Forest fires lay siege to Greek capital

Thousands of Greeks are in a battle to save their homes from being consumed by forest fires raging to the northeast of Athens.

Greek authorities have declared a state of emergency and the army has been mobilised to help protect the ancient capital.

However, the hot gale-force winds that hampered firefighters and helped spread the flames have died down giving the exhausted and stretched emergency services a chance to halt the destruction.

But weather watchers say the winds may well whip up again compounding the problems faced by the fire service.

The wildfires reached the walls of the Saint Ephrem monastery forcing the Monks to remove the remains of the saint.

Environmentalists claim the damage to date is huge with an estimated 120,000 hectares of virgin fir and prime forest laid to waste.

Help from fellow EU member states has begun to arrive. Italian aircraft are at work and more are expected from France and Cyprus.

The blaze broke out on Friday in the village of Grammatiko 40 kilometers outside the Greek capital and quickly spread to neighbouring villages.

One thought on “Forest fires lay siege to Greek capital

  1. Firefighters waged a titanic effort to contain a massive fire lapping at Athens’ eastern suburbs after burning a 30-kilometer swathe through one of the Greek capital’s last forests.

    With aerial help expected from Italy, France and Cyprus, around 400 firefighters struggled through the night to contain the wildfire that has reached the residential suburbs of Agios Stefanos, Anthousa, Gerakas and Pallini where sporadic evacuations were under way.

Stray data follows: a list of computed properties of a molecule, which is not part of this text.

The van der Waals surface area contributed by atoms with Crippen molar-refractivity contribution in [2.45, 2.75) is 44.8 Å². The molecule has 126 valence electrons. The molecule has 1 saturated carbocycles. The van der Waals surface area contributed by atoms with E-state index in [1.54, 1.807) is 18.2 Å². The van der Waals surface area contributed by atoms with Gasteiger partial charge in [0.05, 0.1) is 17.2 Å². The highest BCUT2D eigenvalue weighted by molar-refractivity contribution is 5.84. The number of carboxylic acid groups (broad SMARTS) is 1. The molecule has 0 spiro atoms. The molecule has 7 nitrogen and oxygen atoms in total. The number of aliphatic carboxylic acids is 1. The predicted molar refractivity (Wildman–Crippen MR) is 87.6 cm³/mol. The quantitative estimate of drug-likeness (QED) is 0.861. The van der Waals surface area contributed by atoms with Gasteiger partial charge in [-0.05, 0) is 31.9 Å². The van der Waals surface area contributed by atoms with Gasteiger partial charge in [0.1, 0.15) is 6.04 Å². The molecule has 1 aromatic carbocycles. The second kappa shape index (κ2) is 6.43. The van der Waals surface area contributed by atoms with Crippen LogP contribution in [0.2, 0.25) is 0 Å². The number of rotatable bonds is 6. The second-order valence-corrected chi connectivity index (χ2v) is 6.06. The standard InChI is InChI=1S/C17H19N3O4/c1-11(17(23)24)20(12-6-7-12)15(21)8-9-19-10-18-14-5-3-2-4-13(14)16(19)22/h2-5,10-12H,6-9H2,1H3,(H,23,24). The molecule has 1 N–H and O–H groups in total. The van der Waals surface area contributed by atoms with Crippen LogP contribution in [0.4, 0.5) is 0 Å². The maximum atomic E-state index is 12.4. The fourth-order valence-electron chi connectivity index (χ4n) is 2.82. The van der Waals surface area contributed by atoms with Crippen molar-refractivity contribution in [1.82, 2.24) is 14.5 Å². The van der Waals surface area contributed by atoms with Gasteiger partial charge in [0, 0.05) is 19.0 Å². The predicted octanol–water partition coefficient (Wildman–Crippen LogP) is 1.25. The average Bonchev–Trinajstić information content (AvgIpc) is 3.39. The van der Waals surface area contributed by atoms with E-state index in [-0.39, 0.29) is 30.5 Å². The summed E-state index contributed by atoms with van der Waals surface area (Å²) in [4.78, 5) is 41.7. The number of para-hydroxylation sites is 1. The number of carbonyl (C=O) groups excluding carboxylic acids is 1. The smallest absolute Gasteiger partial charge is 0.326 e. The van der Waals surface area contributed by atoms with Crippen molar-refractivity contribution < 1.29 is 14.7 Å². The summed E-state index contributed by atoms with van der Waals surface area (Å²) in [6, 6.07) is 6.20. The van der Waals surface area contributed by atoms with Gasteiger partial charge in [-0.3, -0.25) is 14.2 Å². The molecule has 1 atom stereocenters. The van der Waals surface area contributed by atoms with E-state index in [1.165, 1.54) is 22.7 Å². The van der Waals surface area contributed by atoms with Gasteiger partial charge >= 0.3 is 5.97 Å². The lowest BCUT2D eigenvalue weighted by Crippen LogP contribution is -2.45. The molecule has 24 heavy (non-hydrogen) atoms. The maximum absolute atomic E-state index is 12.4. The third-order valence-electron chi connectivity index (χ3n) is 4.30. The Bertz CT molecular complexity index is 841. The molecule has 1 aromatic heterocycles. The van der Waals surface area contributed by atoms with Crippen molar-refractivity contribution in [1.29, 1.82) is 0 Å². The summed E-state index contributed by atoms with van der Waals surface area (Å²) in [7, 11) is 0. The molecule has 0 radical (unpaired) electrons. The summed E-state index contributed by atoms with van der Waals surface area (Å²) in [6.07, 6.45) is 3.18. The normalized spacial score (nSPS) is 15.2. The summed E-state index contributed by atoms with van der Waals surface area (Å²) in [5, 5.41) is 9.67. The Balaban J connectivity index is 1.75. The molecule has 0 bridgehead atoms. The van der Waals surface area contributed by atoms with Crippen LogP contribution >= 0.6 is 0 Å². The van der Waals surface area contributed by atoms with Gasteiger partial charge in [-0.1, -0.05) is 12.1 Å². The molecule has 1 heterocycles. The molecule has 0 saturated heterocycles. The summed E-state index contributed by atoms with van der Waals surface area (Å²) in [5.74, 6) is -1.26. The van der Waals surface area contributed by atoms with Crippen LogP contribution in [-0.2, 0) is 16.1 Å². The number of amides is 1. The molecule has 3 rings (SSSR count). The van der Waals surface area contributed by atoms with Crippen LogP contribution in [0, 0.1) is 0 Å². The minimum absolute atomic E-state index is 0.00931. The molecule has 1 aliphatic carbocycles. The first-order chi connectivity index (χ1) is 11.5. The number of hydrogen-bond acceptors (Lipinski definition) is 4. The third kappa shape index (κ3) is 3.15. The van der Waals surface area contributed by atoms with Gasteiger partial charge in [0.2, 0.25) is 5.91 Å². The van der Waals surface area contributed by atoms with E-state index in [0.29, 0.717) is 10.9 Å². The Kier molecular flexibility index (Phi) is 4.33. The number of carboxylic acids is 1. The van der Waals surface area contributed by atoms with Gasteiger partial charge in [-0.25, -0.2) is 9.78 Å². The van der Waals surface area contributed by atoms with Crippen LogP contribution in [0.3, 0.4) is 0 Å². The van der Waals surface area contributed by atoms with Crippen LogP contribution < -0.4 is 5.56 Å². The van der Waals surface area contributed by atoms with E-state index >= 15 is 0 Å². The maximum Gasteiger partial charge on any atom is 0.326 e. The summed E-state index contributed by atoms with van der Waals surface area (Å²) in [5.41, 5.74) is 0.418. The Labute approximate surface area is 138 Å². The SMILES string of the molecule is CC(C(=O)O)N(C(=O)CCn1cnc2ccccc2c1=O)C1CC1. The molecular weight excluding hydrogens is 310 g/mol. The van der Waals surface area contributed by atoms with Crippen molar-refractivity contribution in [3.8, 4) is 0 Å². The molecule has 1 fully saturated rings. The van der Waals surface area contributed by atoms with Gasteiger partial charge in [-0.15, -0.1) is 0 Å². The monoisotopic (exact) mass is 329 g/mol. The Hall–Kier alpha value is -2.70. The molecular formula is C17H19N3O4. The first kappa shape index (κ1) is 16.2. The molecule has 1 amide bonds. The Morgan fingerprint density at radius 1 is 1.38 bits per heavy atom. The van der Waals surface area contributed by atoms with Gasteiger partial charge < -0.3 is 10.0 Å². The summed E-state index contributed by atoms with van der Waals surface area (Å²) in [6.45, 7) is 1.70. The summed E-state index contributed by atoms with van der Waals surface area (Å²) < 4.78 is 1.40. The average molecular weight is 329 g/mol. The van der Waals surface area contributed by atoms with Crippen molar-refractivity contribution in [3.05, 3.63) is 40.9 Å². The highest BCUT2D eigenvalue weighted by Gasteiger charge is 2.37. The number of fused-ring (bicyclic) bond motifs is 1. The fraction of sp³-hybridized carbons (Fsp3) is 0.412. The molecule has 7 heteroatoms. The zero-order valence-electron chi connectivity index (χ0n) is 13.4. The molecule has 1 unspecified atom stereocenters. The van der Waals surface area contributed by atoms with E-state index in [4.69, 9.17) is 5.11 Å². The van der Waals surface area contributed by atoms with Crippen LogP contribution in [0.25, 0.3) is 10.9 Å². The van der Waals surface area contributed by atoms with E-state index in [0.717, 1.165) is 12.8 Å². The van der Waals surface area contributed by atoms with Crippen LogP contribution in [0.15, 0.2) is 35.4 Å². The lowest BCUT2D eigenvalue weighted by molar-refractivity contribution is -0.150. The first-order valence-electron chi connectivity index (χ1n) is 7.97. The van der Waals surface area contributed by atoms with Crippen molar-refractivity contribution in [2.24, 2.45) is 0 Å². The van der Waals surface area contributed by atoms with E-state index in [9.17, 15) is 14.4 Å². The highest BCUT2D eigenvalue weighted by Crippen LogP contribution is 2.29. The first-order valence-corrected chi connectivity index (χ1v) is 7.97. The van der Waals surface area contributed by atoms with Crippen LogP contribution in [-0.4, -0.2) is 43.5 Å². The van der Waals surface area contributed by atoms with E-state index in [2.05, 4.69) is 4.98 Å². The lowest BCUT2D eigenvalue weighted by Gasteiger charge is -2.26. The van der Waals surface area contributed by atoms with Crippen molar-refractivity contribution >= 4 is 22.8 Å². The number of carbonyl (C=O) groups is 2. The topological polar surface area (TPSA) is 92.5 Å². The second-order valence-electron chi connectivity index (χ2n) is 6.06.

Around 12,000 hectares of land are believed to have been devastated according to officials’ early estimates and the blaze is feared to have damaged or destroyed scores of rural and summer homes.

    The fire started late on Friday in a rural area around 40km northeast of Athens, but strong winds pushed it back and forth across a forested area dotted with villages and greenhouses.

    Fireproof zones erected on Mount Penteli, the last barrier to the capital, failed to hold the flames late on Saturday when fire-fighting aircraft were withdrawn for the night, and authorities decided to protectively evacuate two childrens’ hospitals, a summer camp and a private psychiatric clinic.

    ”This is a very significant environmental disaster, perhaps the gravest in recent years,” the prefect of the greater eastern Athens area Leonidas Kouris told ANT1 television.

    ”We face a great ordeal,” Greek Prime Minister Costas Karamanlis said late Saturday after visiting the fire department operations centre, adding that fire crews were mounting a ”superhuman” effort.

    The wildfire on Saturday also burned around Marathon, one of the agricultural areas feeding the capital and the main source of its water supply, and led authorities to relocate missiles and ammunition from a military camp.

    The blaze evoked memories of a 2007 wave of wildfires that killed 77 people and destroyed thousands of hectares of forest across the country.

    No casualties have been reported so far from the fire which broke out near an area earmarked for a waste disposal facility.

    With temperatures frequently running above 40 degrees Celsius (104 Fahrenheit) and seasonal strong winds, Greece is particularly vulnerable to summer fires that ravage forest and agricultural land.

    Other fires continued to burn on the central Aegean islands of Skyros and Evia and the Ionian island of Zakynthos, which has been hit by repeated blazes this summer.


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